I recently received a question asking about the difference between Clean Eating and Flexible Dieting (IIFYM - If it Fits Your Macros ) and which one is best for weightloss. This is quite an extensive answer and is crucial in developing a maintainable diet that still helps you reach your goals.
Let’s begin with definitions:
The term ‘Clean Eating’ is a very well-known but hardly understood concept. At its broadest definition, Clean Eating involves sticking to foods that are all-natural and devoid of preservatives and excessive sugar. Those foods are considered “bad”. However, when you start dissecting these bad foods, the definitions start to differ from person to person.
What is clean to a vegan, will not necessarily be clean to a vegetarian. Someone on a paleo-diet will not have the same clean foods as someone on a low-fat or low-carb diet. Thus, ‘clean’ is a very subjective term. Nevertheless, this way of eating is generally regarded as a very strict way of eating. You have foods that you are allowed to have and those that are bad and need to avoided by all means. This way of eating is highly-favoured by those who have a more holistic approach to food – viewing whole, unprocessed foods as a way of preserving and purifying the body.
In order to explain ‘Flexible Dieting’, we need to discuss the root of the IIFYM (If It Fits Your Macros) concept. Macros, short for macronutrients, refer to protein, fat and carbohydrates/carbs. Caloric intake is also included in this. This eating method is considered flexible because there are no specific dietary rules, restrictions or allowances that you need to adhere to. There is hardly any strictness or structure that needs to be followed – there is freedom and flexibility to do what suits your personal dietary preferences.
The only requirement? Your total daily calorie, protein, fat and carb intake needs to fit into what you need for your goal. You can get these calories and macronutrients from whatever food sources you want (good, bad, clean, dirty, etc.) and consume them in whatever manner (meal timing, meal schedules, etc.) you want.
To figure out which of these methods is better, we need to weigh the pros and cons of each one;
Clean Eating is a very restrictive way of eating, but in the same sense, it is restricted to foods that are ultimately beneficial to your body and provide you with the essential nutrients and energy that your body requires. However, the discipline required to keep to the diet is often hard to maintain and most people who try and eat clean 100% of the time end up falling off their diet and regaining all if not more of their initial weight.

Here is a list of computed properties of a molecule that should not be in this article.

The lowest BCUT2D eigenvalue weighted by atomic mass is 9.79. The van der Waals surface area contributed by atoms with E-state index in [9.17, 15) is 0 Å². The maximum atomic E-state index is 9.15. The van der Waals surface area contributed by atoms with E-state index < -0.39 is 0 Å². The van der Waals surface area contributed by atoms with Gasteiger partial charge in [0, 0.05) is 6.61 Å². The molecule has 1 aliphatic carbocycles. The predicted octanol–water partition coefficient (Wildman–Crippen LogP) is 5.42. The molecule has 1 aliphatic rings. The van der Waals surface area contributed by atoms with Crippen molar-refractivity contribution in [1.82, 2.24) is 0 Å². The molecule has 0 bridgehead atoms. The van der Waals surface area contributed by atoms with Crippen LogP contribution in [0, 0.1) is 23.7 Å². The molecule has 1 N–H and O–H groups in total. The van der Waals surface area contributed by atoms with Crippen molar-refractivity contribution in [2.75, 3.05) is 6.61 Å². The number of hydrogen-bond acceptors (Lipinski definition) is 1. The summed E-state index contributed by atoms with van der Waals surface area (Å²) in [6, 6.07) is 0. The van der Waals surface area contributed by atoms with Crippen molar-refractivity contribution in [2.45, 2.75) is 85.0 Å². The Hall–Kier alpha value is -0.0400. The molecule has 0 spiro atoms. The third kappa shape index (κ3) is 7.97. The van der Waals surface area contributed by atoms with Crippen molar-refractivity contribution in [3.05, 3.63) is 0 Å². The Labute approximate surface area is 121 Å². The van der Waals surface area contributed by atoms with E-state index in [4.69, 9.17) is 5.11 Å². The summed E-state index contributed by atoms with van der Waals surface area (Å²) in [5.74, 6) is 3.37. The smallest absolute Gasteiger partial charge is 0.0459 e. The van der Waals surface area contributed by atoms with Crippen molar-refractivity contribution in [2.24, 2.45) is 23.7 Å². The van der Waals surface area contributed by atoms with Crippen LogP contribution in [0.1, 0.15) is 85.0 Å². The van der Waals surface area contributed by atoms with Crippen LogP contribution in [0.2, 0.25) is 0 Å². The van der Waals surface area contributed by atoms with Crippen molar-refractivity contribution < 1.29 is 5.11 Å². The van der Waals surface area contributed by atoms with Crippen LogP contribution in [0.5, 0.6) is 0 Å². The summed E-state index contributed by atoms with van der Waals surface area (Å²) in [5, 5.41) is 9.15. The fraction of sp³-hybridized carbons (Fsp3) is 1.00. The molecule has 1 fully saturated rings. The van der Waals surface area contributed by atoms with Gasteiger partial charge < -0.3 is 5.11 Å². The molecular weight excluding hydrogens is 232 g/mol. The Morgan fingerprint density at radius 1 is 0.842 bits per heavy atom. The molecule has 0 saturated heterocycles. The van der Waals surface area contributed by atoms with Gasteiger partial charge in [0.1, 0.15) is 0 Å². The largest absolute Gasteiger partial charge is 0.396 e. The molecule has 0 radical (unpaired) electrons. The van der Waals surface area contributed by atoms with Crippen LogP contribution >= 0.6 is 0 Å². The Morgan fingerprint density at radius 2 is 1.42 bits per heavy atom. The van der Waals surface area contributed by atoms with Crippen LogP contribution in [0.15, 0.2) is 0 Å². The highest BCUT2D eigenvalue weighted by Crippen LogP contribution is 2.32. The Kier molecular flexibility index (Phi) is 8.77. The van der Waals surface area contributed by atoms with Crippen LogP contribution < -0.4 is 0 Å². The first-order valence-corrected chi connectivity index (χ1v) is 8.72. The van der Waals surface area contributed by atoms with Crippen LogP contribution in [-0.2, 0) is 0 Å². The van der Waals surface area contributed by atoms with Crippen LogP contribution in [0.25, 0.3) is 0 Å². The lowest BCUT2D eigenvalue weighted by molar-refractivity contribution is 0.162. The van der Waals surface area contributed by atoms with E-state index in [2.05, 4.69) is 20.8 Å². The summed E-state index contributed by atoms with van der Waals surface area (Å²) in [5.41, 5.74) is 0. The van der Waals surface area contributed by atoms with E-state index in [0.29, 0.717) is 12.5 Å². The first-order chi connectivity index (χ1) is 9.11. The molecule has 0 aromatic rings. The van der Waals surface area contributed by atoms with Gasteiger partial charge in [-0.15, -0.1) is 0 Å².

Flexible Dieting, on the other hand, provides a little too much freedom and when used incorrectly, can lead many to only eat junk and bad foods that provide very little nutrition to the body. The misconception is that this diet plan is a 24/7 cheat plan. In actuality, the IIFYM style of eating works out to be more like 80-90% ‘clean’ foods and 10-20% pleasure foods –provided they stay within your macro goals. This generally makes it more sustainable and ideal for most people. However, there is a lot of planning and calculating involved in setting up your meal plan.
You need to determine which ratio of carbs: proteins: fats is needed to help you reach your goals. The optimum ratio is 40:40:20 respectively. Then you need to calculate the specific grams needed for each food source and make sure that whatever you eat is within that ratio. Thus, though flexible, this style is a little time-consuming. Apps like MyFitnessPal assist in this process but you still have to log each meal you eat every day.
Which eating style is better??
Both approaches can work!! It is only determined by your personality.
At its most basic, IIFYM is clean-eating with a little freedom and flexibility. What is important is making sure that your diet provides the total amount of calories and macronutrients that you need for your goals and overall health in general.
For example, in order to lose fat, you need to feed your body less energy than it burns. To do that, you need to keep yourself in a caloric deficit – which means eating less calories than you burn.
However, calories also include knowing your body composition and for that you need to focus on your macronutrients.
If you want to lose weight while maintaining as much lean muscle mass as possible, you need to:
- Consume enough protein to preserve muscle
- Eat enough carbs that provide your muscles with the energy needed to maintain intensity while exercising
- Eat enough healthy fats which play an important role in hormone synthesis
At the end of the day, your nutrition is what helps your body reveal all the hard work that you put in at the gym. Keeping a balanced diet that fuels your goals is the difference between success and failure. It’s essential that you choose a diet plan that fits seamlessly into your lifestyle and personality.